This is bad.  You can unlearn bad point sparring habits.  You can't just "un-learn" a heavily damaged knee joint or a herniated disc.  Tone the intensity down unless you're turning pro.  Chill out.  You'll have plenty of time to do stupid, crazy things in the future.   

What is the challenge for this person?

The challenge for you will be finding a martial arts school that doesn't try to indoctrinate you into too many bad habits.  The bad habits I mentioned above are rampant and you may find yourself sorely restricted in your choice of schools.  Here's a few ideas for you.

It's OK to accept one or two shortcomings at a martial arts school, so long as they can be mitigated.  For example, maybe your school does engage in continuous point sparring once or twice a month.  Fine, you can make this work.  Skip one of them and go to the other.  When you engage in the point sparring, pretend like you're fighting in a real situation.  I don't mean that you should try to knock your opponent out (exercise control), but I do want you to throw all of your strikes with proper hip mechanics and a proper guard.  It's OK if you lose more often because you're observing good habits.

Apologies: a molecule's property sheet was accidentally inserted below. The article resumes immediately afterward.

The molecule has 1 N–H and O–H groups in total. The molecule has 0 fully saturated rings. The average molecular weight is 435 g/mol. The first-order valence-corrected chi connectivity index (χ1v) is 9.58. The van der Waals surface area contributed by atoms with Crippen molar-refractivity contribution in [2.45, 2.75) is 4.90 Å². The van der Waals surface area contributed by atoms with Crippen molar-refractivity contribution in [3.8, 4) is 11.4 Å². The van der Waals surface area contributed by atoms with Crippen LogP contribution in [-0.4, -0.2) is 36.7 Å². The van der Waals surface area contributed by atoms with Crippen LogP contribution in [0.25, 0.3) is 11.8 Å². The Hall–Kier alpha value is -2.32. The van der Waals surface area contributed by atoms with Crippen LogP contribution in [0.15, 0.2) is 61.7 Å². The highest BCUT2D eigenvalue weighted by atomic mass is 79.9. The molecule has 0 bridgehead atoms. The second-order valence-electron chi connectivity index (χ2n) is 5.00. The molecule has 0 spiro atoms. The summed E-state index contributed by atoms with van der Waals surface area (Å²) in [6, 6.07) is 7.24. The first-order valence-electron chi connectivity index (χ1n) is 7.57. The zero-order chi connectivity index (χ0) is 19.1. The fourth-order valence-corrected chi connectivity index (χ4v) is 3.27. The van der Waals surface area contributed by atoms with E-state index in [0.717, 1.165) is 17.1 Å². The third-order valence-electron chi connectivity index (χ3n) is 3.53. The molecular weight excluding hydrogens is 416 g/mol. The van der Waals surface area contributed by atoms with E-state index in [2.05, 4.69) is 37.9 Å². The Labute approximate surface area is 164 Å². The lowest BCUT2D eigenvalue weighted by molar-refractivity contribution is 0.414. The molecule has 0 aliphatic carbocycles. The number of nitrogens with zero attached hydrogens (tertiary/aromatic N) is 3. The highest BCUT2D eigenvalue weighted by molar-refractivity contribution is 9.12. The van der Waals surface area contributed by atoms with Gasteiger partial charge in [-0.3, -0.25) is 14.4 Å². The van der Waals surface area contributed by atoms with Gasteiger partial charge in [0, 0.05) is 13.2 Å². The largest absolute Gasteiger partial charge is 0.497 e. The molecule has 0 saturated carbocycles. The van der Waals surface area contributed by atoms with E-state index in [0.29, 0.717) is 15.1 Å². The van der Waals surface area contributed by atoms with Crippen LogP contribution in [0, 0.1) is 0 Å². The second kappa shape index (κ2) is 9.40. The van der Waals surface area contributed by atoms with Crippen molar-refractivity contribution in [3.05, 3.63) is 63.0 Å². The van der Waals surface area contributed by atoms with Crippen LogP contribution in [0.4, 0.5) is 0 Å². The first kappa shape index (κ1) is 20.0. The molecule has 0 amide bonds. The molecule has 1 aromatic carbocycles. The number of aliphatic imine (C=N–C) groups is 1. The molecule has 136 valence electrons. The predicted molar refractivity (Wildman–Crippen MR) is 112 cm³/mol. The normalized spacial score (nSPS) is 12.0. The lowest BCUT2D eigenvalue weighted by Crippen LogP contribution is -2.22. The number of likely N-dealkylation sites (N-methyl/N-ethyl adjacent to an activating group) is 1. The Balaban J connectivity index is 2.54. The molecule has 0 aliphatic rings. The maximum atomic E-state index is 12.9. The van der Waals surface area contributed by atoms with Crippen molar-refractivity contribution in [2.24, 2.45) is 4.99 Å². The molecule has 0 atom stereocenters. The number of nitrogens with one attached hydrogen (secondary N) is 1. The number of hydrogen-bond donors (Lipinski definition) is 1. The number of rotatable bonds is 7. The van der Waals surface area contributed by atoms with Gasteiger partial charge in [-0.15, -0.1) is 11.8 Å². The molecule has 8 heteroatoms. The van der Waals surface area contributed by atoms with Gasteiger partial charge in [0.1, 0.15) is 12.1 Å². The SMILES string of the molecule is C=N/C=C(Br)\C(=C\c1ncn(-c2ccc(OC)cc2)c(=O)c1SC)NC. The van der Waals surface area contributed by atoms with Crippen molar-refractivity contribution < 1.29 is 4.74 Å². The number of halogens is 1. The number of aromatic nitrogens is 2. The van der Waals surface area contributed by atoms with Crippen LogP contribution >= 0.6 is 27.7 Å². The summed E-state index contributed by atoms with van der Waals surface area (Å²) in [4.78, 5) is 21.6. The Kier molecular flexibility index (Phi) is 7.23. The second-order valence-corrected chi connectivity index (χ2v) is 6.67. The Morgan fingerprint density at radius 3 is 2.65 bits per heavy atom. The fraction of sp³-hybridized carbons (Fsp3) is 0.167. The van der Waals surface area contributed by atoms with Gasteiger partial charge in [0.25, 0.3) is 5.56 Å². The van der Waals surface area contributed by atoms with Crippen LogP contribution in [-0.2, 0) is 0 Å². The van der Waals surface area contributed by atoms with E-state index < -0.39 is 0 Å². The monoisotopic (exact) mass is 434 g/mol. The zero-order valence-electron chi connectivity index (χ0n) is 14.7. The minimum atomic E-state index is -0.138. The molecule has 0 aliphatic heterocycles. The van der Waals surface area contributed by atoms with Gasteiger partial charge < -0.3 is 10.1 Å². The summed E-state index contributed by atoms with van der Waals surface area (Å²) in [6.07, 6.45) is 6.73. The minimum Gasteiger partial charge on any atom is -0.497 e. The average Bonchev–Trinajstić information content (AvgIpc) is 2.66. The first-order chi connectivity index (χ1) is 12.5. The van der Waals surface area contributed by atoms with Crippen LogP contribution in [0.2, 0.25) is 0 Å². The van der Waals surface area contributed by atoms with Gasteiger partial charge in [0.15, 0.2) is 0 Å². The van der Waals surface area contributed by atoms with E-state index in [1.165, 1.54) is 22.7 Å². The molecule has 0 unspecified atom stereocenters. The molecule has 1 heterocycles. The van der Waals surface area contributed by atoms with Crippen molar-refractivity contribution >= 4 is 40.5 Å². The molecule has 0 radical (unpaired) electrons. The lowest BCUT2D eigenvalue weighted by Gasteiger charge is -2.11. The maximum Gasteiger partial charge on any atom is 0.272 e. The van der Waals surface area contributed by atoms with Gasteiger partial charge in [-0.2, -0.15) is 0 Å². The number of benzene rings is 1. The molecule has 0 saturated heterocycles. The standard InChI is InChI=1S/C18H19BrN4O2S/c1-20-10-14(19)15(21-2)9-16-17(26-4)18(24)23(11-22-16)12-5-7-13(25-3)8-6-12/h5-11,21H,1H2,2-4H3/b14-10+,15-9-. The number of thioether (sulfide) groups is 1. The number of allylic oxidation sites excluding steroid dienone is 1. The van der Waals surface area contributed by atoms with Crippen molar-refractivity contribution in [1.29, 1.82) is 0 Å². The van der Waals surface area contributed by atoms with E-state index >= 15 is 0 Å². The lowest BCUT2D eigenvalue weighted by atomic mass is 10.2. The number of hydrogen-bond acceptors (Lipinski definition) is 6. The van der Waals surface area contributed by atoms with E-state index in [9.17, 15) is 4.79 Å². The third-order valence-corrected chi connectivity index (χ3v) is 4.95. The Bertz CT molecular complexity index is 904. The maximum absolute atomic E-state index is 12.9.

Whenever you do engage in continuous point sparring, spend three times as much time sparring in different formats (maybe one boxing match, one MMA match, one grappling match, etc.).  Don't go to continuous point sparring tournaments.  If you must go to tournaments, just do the grappling or the kata or the weapons demonstrations.  If it slows down or stalls your progression in belt rank, that's fine, don't worry about it.  If your training partners give you a hard time about this, find another school.

If you always air punch at your martial arts school, supplement your training with extensive bag work whenever you can.  This will help you connect the dots in your mind.